St Elizabeth’s / Blue Church
Slavin War Memorial
UFO (New Bridge)Observation Deck
Bratislava Castle (Hrad)
Mytny domcek, Czechoslovak Fortification Museum , Primatial Palace in Bratislava
Bryndzove halusky If you ask one hundred Slovak people to tell you one and only one Slovak traditional meal, usually at least 90 of them will say “bryndzove halusky” (“bryndzové halušky”), small dumplings made of potato dough with sheep cheese and topped with scrambled bacon (“Speck” in German). Bryndzové halušky / breen-tso-veh ha-loosh-kyh / which are potato dumplings with sheep cheese and bacon.
Parenica, ostiepok, korbacik (“oštiepok”, “korbáčik”) different sorts of cheese, either smoked or not. Treska a cold salad made of codfish, mayonnaise and some vegetables. Quite popular snack in the Bratislava region, and lately also in other parts of Slovakia. Buy it packed in supermarket or visit a buffet and ask for “patnast deko tresky a dva rohliky” (five ounces of treska and two rolls). k made borovička (pronounced as borovichka, made from juniper berries) and slivovica (often called just slivka = plum as it is produced from plums.) Bryndzové halušky is one of the traditional dishes all tourists have to try while visiting the country. Halušky are soft dumplings of irregular shape eaten with bryndza (soft sheep cheese) and bacon.
Especially as the Slovak language is not too widely spoken, you can really impress a native Slovak speaker with only a few words. If you want to start a conversation with someone you can greet them with an “Ahoj” / ahoy / which in English means Hello. Or if you want to be more polite (for example to an older person) you can say “Dobrý deň!” / dɔbriː deɲ / which is Good day! in English. If you want to thank someone say “Ďakujem” / jakuyem /. Or if you simply want to let someone know you do not understand Slovak, just say:“Nerozumiem po slovensky” / Neh-ro-zoo-myehm poh slo-ven-sky /. And when you say bye to someone you can use the phrase : “Dovidenia” / doh-vee-de-nyah / which is the Slovak version for Goodbye. Another useful words are: Prepáčte / Preh-paach-tyeh/ – means Sorry and also Excuse me Hovoríte po anglicky? /Hoh-voh-ree-teh poh ahng-lits-kih?/ – Do you speak English? Prosím / Proh-seem/ – Please Áno / Aaah-noh/ – Yes Nie / Nyee-eh/ – No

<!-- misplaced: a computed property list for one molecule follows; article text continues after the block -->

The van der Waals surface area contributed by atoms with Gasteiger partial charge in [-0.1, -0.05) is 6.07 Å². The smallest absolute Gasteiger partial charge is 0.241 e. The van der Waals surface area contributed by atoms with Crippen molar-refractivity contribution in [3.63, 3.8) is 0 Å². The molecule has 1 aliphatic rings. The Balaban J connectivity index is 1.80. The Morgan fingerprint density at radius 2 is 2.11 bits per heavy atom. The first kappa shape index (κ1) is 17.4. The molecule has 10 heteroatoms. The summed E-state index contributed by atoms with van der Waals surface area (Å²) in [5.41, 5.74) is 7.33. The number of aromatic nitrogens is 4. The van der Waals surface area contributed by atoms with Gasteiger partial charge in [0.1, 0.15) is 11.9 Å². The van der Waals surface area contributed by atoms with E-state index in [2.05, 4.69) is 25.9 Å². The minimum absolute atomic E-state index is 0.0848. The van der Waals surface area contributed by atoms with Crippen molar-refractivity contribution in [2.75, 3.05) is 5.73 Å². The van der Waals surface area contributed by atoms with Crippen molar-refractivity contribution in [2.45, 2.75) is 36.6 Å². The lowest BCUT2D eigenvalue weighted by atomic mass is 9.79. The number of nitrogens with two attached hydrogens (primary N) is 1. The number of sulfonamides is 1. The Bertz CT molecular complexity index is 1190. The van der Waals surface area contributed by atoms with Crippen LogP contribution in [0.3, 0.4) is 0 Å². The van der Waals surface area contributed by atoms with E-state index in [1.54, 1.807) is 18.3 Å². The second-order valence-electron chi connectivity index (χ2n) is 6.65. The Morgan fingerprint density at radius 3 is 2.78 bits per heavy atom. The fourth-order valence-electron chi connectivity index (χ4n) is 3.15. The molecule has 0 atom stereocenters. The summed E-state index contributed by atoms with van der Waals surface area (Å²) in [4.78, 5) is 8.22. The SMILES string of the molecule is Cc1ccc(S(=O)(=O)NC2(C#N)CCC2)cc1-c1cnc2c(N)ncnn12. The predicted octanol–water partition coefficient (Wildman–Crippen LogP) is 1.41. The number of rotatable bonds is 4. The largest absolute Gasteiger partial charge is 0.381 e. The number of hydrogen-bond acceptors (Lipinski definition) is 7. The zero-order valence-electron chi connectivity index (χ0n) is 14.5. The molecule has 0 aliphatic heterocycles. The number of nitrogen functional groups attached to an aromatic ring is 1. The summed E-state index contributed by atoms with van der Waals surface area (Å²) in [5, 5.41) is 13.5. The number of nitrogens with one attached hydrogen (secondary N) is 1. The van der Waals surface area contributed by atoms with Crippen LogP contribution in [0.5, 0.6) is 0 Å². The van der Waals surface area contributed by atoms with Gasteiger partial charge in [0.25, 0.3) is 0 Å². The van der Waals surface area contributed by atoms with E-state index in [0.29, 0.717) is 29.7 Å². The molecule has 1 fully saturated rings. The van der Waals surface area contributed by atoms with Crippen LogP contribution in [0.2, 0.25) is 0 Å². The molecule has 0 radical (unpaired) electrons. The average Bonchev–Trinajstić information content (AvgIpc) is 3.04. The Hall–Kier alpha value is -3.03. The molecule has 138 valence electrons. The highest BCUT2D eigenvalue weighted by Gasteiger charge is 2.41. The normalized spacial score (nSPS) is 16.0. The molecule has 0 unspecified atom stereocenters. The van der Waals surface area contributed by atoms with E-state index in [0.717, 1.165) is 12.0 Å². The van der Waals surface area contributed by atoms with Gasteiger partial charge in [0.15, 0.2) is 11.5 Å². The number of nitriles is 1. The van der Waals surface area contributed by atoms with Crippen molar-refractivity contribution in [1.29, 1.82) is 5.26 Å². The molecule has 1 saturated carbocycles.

Try the Slovak traditional food
If you go to Slovakia, instead of eating burgers from McDonald’s why not try the Slovak traditional food -But if you do not like any of the ingredients, then alternatively you could try other popular Slovak dishes such as: Chicken with paprika, Segedin goulash with steamed dumplings, Stuffed peppers or if you like soups then you could try the very tastyKapustnica which is a sauerkraut soup with mushrooms and smoked meat. For those of you with a “sweet tooth” I recommend Buchty na pare which are steamed sweet dumplings usually with jam or chocolate inside.
Slovakia became independent nearly 20 years ago so for some Slovaks it can be quite frustrating if some people still think Slovakia is part of Czechoslovakia. what is the population of Slovakia ( 5.4 million ), what is the second biggest city ( Košice ), or what mountain range runs in the north of Slovakia ( Carpathian Mountains ). People in Slovakia will appreciate that you know these things as it shows that you are interested in getting to know their country.
Respect the culture. Everyone enjoys a drink or two abroad. Nothing’s wrong with it, however, you definitely won’t impress Slovaks by getting intoxicated, shouting on the streets and urinating on historical buildings or monuments. If anything this can get you into trouble and you can even get arrested. Also wearing little or no clothes is insulting in Slovakia and you might get some looks of disapproval as well. Slovakia is a Catholic country most of the people are religious, do not make fun of this, as they will not find it funny. These are only simple things to remember, but can really show that you do respect the country and its culture. only give flowers in odd numbers (except 13, which is unlucky) and avoid giving